Is the decomposition of bodies at sea any different from the earthly one? A team of scientists attempted to document the action of sea scavengers on dead corpses of pigs. The study provides insight into how scavengers work on terrestrial mammals, and it also has great forensic value as the results can be used in crime-solving.
No matter how meticulously we care for our bodies when we’re alive, they all go back to ultimately being bones and dust the moment the angel of death hits – whether its earthly rest place is underneath the ground, into the air as ashes, or into the ocean. What remains much of a mystery though is what exactly happens to dead bodies in deep seas; it might very well be more gruesome than one would have thought: sea creatures might not actually allow the body to rest in peace.
A team of Canadian researchers therefore decided to find out as to how do scavengers of the sea contribute to the decomposition of a dead body. To achieve their aim, they deposited corpses of pigs into the Saanich Inlet for a period of three years. Thereafter, they monitored the actions of the scavengers onto the bodies of the pigs by using underwater cameras.
The scientists then observed the dismantling of the mammal bodies bit by bit. In a matter of three weeks, the first two pigs were completely eaten by crustaceans, leaving behind only the bones. The third one that was thrown at sea had a different fate though. The environment in which it was placed was lacking in oxygen which resulted in the absence of large scavengers. As a consequence, the third pig was only completely eaten after 90 days.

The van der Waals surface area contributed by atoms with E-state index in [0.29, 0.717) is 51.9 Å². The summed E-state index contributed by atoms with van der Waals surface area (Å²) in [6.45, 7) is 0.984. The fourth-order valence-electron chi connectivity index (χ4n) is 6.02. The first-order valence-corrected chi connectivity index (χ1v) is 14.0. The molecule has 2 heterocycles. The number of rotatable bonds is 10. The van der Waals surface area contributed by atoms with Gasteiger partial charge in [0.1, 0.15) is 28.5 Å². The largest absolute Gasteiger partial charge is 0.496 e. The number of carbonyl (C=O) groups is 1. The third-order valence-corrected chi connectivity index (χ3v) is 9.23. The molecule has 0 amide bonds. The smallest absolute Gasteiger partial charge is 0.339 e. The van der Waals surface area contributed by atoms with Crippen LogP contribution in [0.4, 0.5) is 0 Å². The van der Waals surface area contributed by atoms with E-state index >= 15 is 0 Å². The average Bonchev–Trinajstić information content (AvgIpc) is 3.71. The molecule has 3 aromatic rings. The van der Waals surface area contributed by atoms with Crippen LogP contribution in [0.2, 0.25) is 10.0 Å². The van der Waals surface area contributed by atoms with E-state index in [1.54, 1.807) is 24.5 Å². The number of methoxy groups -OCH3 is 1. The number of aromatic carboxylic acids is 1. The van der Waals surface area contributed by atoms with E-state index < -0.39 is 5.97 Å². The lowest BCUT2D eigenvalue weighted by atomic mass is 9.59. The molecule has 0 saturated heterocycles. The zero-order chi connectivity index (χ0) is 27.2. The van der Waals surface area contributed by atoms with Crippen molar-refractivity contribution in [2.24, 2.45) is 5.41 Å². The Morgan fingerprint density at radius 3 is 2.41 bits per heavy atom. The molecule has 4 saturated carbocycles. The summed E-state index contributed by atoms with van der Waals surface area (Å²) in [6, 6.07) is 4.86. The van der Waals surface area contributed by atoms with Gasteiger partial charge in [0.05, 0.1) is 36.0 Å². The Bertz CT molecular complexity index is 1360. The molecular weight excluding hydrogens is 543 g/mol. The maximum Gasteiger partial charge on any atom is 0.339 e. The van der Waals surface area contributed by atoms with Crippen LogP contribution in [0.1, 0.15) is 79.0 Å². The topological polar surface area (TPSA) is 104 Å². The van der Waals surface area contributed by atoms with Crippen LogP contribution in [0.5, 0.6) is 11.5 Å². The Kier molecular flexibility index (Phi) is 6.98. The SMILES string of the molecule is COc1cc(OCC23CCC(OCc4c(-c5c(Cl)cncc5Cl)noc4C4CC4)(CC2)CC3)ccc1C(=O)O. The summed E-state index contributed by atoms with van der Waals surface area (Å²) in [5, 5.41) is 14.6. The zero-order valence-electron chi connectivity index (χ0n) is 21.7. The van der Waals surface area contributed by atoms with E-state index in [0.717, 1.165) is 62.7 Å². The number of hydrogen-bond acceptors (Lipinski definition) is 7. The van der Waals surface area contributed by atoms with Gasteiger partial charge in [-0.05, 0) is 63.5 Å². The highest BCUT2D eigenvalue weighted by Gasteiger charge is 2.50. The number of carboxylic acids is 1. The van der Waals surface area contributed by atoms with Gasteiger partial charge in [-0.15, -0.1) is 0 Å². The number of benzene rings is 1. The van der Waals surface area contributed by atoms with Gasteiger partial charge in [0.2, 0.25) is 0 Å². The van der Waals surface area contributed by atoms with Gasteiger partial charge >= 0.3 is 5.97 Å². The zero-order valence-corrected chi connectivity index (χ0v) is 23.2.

Hence, the conditions of the water body had an impact on the decomposition of the animal. The Saanich Inlet is known to be deficient of oxygen most of the year, and even anoxic (no oxygen) at other times.
One of the authors explained in a press release:
“While the animals there are adapted to low oxygen, the last carcass was deployed when it was extremely low, which kept out all the big scavengers such as the shrimp and Dungeness crab, leaving the Squat lobsters, which were unable to break through the skin. This now gives us a better understanding of what happens to bodies in such waters.”
Another observation that is of forensic relevance is that the feet automatically come apart from the skeleton when broken down, resulting in the “floating feet” mystery.
“So the so-called mystery of the ‘floating feet’ washing up on shores along the West Coast was not a mystery, but a natural occurrence in the marine environment,” stated one of the authors.